What do we tell our children—children who went to bed last night eager to awake to news of our nation’s first female president? There are no easy answers to this question, but as a mother of a second-grader, I’ve given some thought to what I can say that is age-appropriate and reassuring. I will explain the following:
- In the USA, we have free and fair elections. Everyone gets a vote (or at least they are supposed to), and clearly our country is very divided right now.
- Life is risk. No one can control the outcome of a political campaign or predict the future, but it’s worth taking a chance and reaching for your dreams, just like Hillary Clinton did—even if you know you might not win in the end.
- The world has changed rapidly in the past fifty years or so, and unfortunately, many people are afraid of change. They’re comfortable with the way things used to be, with the “status quo,” even though many other people want to keep working to make the world a better place for everybody. And their votes count just as much. That’s Democracy: everyone gets a say, even people we disagree with.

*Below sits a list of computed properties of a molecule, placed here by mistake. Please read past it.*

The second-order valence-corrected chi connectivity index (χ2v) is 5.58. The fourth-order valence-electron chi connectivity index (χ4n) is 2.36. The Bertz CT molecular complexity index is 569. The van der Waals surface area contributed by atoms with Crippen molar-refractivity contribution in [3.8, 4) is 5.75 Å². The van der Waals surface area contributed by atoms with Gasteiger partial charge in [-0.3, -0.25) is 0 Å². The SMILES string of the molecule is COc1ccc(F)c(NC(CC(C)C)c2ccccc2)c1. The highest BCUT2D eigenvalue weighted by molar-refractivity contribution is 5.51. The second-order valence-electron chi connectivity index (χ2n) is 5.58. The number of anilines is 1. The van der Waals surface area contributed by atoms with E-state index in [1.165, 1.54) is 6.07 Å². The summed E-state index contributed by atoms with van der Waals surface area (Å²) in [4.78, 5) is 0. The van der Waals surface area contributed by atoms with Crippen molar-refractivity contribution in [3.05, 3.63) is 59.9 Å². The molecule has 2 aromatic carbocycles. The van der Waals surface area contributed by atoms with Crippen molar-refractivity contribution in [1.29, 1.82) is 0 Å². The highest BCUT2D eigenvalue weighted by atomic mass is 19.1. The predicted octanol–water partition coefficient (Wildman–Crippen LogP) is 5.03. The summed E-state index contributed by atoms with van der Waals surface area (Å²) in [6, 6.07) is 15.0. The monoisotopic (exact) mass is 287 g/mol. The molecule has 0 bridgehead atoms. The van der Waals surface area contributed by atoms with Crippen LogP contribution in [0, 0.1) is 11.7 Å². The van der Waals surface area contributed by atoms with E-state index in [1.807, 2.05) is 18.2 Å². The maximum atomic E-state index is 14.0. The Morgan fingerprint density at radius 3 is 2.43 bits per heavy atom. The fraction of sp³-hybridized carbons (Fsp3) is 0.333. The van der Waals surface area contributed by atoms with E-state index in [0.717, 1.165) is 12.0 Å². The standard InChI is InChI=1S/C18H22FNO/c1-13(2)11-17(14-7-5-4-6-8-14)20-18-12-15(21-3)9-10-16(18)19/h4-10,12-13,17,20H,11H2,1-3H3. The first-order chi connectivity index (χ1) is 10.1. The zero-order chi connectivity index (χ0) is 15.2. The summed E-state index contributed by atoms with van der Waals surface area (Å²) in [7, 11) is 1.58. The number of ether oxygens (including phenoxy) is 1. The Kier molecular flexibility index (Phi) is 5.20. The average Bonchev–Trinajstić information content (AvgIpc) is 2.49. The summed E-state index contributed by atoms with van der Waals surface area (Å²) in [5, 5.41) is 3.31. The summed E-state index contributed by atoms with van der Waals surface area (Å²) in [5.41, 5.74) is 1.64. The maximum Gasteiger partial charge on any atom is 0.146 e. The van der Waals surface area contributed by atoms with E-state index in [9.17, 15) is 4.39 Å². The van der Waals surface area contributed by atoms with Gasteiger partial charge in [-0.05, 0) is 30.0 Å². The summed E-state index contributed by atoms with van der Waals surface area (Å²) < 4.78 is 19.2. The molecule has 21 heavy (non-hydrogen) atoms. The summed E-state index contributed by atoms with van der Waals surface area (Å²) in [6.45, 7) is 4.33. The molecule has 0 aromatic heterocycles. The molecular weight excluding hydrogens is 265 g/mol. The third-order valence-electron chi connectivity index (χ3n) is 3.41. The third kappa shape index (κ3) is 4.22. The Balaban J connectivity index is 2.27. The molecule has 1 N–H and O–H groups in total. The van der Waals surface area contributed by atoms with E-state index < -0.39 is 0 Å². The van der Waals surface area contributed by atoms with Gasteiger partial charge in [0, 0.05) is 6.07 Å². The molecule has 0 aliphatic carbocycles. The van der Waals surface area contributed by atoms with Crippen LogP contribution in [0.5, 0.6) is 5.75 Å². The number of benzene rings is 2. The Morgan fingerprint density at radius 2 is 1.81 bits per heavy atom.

- This means progress isn’t linear. It features lots of ups and downs. We have to take the long view and hope that overall, we will continue to become more inclusive as a society.
- But we can’t just hope. We must do *more* than hope. We must stay engaged and work towards the progress we cherish. This is the most important thing: It is our responsibility to do whatever we can to make this world a better place, and to lead by example, even if our elected leaders do not.
A conversation like this is not easy, but we have to be clear-eyed. We have to keep our chins up. Our children are watching us. They are looking to us to help them figure out how they should react and process our election’s results. Remember Michelle Obama’s wise words: “They go low, we go high.” That is the path forward.